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Foti's: Is an outpost of English civility in a town whose name could have been Mayberry except its founding fathers decided on Culpeper. The hundred plus year old building houses a very personal and private restaurant with a dark brown pressed tin ceiling and wooden floors to match with chandeliers, recessed lighting and table top candles, an exposed brick wall lining one entire side and occasional Grecian columns outlining a particular area of this very special and romantic dining fantasy. With subdued lighting and exuberant staff along with the escapist small town charm this is an extraordinary setting for what is the best new restaurant of 2006 for the Greater Washington area. Foti's captures the charm and sophistication of Georgetown or Old Town while retaining the warmth and innocent appeal of a sleepy southern hamlet where Juliet might be enraptured with the cuisine of Romeo-if he were a chef. Even Verona has nothing on this setting for dining and romantic indulgence. In Culpeper Juliet is named Sue and Romeo is Frank. Both met in Little Washington at The Inn. They and six or seven others from The Inn, over time, have moved here to create a truly special place in the Mid Atlantic. Foti's now has a three week wait for a table on Fridays and Saturdays because of rave reviews in both the Washington Post and Washingtonian. With the connection of the chef and hostess along with the former sommelier from The Inn at Little Washington, Foti's has already been adopted by the Washington Press as the most recent outpost of Great Cuisine. And it justly is. Last night my wife and I did our best to work our way through its menu. A signature dish of a Great restaurant is one which literally causes your mouth to open, to uncontrollably exclaim "Wow" when it is served. To deeply inhale its enthralling effluvia, to moan after savoring its first taste, to breathe heavily and evenly after swallowing the first orgasmic bite. "Vanilla roasted Maine lobster with Jonny cakes and a Chardonnay butter sauce" is such a dish. Live lobster is roasted and shelled then the lobster meat is sautéed with chardonnay butter, lobster stock is added and then reduced down with caramelized sugar. All of this is plated on top of several Rhode Island Jonny Cake discs with the sauce drizzled around and over. Simply, a Great dish worth of The Inn nearby or The Fat Duck, the three Michelin star and one of England's two best restaurants near the home of Sue Maragos, Frank's wife and partner who together open Foti's. Sue moved here five years ago from her home near the Cotswolds, apprenticed at The Inn and now with her husband has moved onto a national stage much sooner than either of them may have anticipated. A "fried egg sandwich on garlic toasted Ciabatta with baby arugula, Virginia country ham and parmesan cheese" is another signature first course. Inventive, imaginative, excellent. Still, a short step below the imaginatively delicious excess of the vanilla lobster. "Olive oil poached tomatoes on a roasted garlic and fresh herb crust with sautéed winter vegetables" is a vegetarian entrée that we had as a middle course. It was delicious. For entrees two signatures stand out: "seafood paella with shrimp and lobster on Jasmine rice with a saffron scented tomato broth" and "Surf and Turf a la Greque" which is a "grilled beef tenderloin and pan seared shrimp with lemon roasted potatoes, sautéed broccolini and a Byzantine sauce." The seafood paella is an Americanized version of the Valencian dish, but no less for this. Fresh lobster and fresh shrimp along with chunks of San Marzano tomatoes nestled in Jasmine rice highlighted an excellent version of the Spanish classic. The "turf" portion of the "La Greque" included a filet which was as flavorful as any I have had on this side of the Atlantic. Succulently delicious, a savory worth savoring every bite. Desserts actually came up a step short: chocolate pots de crème were very good but not over the top good as, say, the pots de crème from Susan Wallace at Black Salt. A "chocolate mousse tower on a roasted cocoa bean and hazelnut shortbread drizzled with a citrus and vanilla clear caramel sauce" was very, very good. But similarly not quite up to the level of the first two courses. The hospitality and warmth of Foti's is distinctly European, perhaps Sue would say English for where she is from. Every customer is made to feel special, every table for each server and each assistant is set as the only table in the room. While there are other tables it is only yours' that matters. This is not The Inn. But it may be the English, perhaps the French countryside in a small town where one stops in and is accepted as a guest, the only guest in a house where the guest is all that matters. Foti's is a cross between Southern hospitality and charm and European romance and style. All in a small town sixty miles and sixty minutes south of the Beltway, but a Century and an ocean apart from anything else available here. The three week wait for weekends is only going to get longer; soon there will be a wait for weeknights. This is, indeed, a special place that only reinforces the Greater Washington area as one of America's best. We are very lucky that Foti's opened here. It could just as easily been near the Cotswolds as it is in Culpeper. Three and a half stars. Just a whisk away from four. I will also be hosting a private dinner there in late April/early May. Joe Heflin Links for reviews of Foti's: Tom Sietsema in the Post Kliman's review One more comment, this about wine. Last night we had a bottle of 2002 Artazu Santa Cruz, a single vineyard 100% Grenache from Spain. It was $60.00 on their wine list. We really enjoyed it. I just discovered that this lists for $43.00, their markup then an extremely reasonable 50% over what I may have paid for it in a store. In fact the best price that I can find on the internet is $32.99 from the Wine Library. My guess is that as this restaurant's popularity and fame spreads all of their prices will go up. For now this seems even more like a "bargain" of sorts for what it delivers.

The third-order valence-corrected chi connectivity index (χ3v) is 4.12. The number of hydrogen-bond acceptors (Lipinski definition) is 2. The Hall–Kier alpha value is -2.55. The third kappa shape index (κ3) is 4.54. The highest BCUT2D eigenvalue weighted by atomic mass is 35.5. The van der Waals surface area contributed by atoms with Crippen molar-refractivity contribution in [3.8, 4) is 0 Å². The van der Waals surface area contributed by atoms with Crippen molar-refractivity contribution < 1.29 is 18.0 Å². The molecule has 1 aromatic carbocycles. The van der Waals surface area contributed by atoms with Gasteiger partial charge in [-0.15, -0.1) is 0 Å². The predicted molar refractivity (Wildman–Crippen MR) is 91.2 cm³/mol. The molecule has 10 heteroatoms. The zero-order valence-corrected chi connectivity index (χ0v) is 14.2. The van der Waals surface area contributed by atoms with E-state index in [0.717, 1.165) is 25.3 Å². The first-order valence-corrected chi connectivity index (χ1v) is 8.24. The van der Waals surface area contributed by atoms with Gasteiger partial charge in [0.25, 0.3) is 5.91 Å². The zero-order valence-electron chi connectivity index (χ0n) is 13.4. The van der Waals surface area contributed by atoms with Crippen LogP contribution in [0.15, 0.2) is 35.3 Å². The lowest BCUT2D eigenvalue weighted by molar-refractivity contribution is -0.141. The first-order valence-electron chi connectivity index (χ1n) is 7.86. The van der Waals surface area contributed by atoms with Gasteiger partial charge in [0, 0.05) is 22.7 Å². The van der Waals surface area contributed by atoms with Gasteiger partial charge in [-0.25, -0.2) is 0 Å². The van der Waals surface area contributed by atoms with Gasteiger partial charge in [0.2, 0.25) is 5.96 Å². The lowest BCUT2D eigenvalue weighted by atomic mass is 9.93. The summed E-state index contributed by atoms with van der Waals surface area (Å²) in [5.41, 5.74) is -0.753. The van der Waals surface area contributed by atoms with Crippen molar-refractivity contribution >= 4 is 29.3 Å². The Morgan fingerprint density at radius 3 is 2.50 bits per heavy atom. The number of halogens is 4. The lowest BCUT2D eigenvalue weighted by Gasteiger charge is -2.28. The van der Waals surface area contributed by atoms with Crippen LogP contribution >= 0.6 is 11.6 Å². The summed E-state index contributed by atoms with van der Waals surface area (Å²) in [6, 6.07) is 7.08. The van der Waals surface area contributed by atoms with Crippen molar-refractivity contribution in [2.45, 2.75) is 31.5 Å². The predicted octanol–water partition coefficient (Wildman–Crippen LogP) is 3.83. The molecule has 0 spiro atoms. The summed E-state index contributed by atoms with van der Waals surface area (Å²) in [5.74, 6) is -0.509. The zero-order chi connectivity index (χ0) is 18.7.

Potential chaps aside (ugh, that pun almost tells itself), here's a Culpeper-At-A-Glance itinerary I wrote for a friend a few months ago. I make the trek from Alexandria to Culpeper a couple times a year, well worth it for the foodie finds and other treasures. My forays into Foti's have been typically lackluster, so it does not make the cut when I make this trek. Culpeper-At-A-Glance Itinerary *Saturday is the better day to go, some of the stores are closed on Sunday. *If you eat at It's About Thyme, and you absolutely should, call ahead to see if you can make a reservation. *Load a cooler in your trunk with some ice packs so you won't have to stress about transporting any tasty vittles you are sure to procure from the little stores. *On Route 522, about five minutes outside of downtown, make sure to visit a store called "Food For Thought". This place is small, but a gem of local meats, cheeses, honey, and all manner of gourmet delights. The owner used to have a location right in the middle of downtown, but moved to this larger location a few years ago. The store is a standalone structure, hard to miss. Here's the website: http://www.foodforthoughtva.com/Welcome.html And a bit of local gossip for you: the owner of Food for Thought is the ex-wife of the owner of It's About Thyme. They get along marvelously and are both incredibly passionate about local agriculture. *On the main drag in Culpeper, stores not to miss include the following: -JANAL leather: A leather boutique with charming and distinctive pieces you won't find anywhere else. Jackets, shoes, purses, and an interesting collection of jewelry. Here's their website: http://janalleather.com/About_Us.htm The craftsmanship is of astonishing quality and worth a browse, even if, like me, you generally don't wear that kind of stuff. -Cameleer: The world market store that brings me back to Culpeper again and again. Their room in the back is chock full of natural fabric clothing (hemp, tencel, silk) that is to die for. It's spendy, but the pieces are hard to find anywhere else. The front room has imported household goods like table settings, trinket boxes, etc. -The Frenchman's Corner: This is actually two stores. One is for kitchenwares, with a wine and cheese store in the back, and the other is all gourmet food items with hopelessly tasty chocolate selections. The father runs the food store, the son runs the other one. All top notch merchandise and worth a long browse. -Knakals Bakery: The ham biscuits available here will make you praise the Commonwealth at the top of your lungs--so quintessentially Virginian! The ham is from the Calhoun Ham company, another Culpeper-based food business. The Calhoun storefront is worth a browse, but it's not on the main street. It's two blocks over, and there is nothing else over there. So if anyone you know is a huge fan of Virginia ham, check the stores hours and drive by on your way out of town to save the walk. Their website: http://www.calhounhams.com/ -Coffee shop: The coffee shop on Main Street is called RavensNest. They brew a tasty cup and have a large seating area if you want to pass some time. All desserts and biscotti are homemade. -It's About Thyme restaurant is right across the street from The Frenchman's Corner. Adjacent to the restaurant is the most delightful market called Thyme Market. It sells everything from the house-made cheese (Better Than Cheddar, which is as the name suggests), smoked meats, pickled everything, and by-the-pound gourmet entrees. You might want to enjoy the restaurant first, and then hit the market second so you can pick out those things you enjoyed most from the menu. There are also several other stores that I generally do not go into, but are probably a lot of fun. They include cute little places like this one: http://www.reigning-cats-dogs.com/